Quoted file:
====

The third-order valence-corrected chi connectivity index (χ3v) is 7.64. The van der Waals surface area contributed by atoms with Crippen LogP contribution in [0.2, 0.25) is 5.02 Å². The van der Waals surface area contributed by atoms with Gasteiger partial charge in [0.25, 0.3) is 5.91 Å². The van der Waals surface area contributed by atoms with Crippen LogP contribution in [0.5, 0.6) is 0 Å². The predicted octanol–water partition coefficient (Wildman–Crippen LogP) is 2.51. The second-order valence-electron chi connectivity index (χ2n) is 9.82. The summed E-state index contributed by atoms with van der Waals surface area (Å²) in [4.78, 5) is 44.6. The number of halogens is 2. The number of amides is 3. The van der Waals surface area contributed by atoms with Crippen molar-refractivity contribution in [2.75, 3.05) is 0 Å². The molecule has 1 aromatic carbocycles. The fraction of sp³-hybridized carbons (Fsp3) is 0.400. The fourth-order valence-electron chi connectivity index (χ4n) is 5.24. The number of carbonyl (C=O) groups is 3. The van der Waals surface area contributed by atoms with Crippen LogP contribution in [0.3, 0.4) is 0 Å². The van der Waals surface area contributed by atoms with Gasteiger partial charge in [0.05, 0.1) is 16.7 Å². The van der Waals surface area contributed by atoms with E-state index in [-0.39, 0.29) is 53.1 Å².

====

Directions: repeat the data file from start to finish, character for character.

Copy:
The third-order valence-corrected chi connectivity index (χ3v) is 7.64. The van der Waals surface area contributed by atoms with Crippen LogP contribution in [0.2, 0.25) is 5.02 Å². The van der Waals surface area contributed by atoms with Gasteiger partial charge in [0.25, 0.3) is 5.91 Å². The van der Waals surface area contributed by atoms with Crippen LogP contribution in [0.5, 0.6) is 0 Å². The predicted octanol–water partition coefficient (Wildman–Crippen LogP) is 2.51. The second-order valence-electron chi connectivity index (χ2n) is 9.82. The summed E-state index contributed by atoms with van der Waals surface area (Å²) in [4.78, 5) is 44.6. The number of halogens is 2. The number of amides is 3. The van der Waals surface area contributed by atoms with Crippen molar-refractivity contribution in [2.75, 3.05) is 0 Å². The molecule has 1 aromatic carbocycles. The fraction of sp³-hybridized carbons (Fsp3) is 0.400. The fourth-order valence-electron chi connectivity index (χ4n) is 5.24. The number of carbonyl (C=O) groups is 3. The van der Waals surface area contributed by atoms with Crippen LogP contribution in [0.3, 0.4) is 0 Å². The van der Waals surface area contributed by atoms with Gasteiger partial charge in [0.05, 0.1) is 16.7 Å². The van der Waals surface area contributed by atoms with E-state index in [-0.39, 0.29) is 53.1 Å².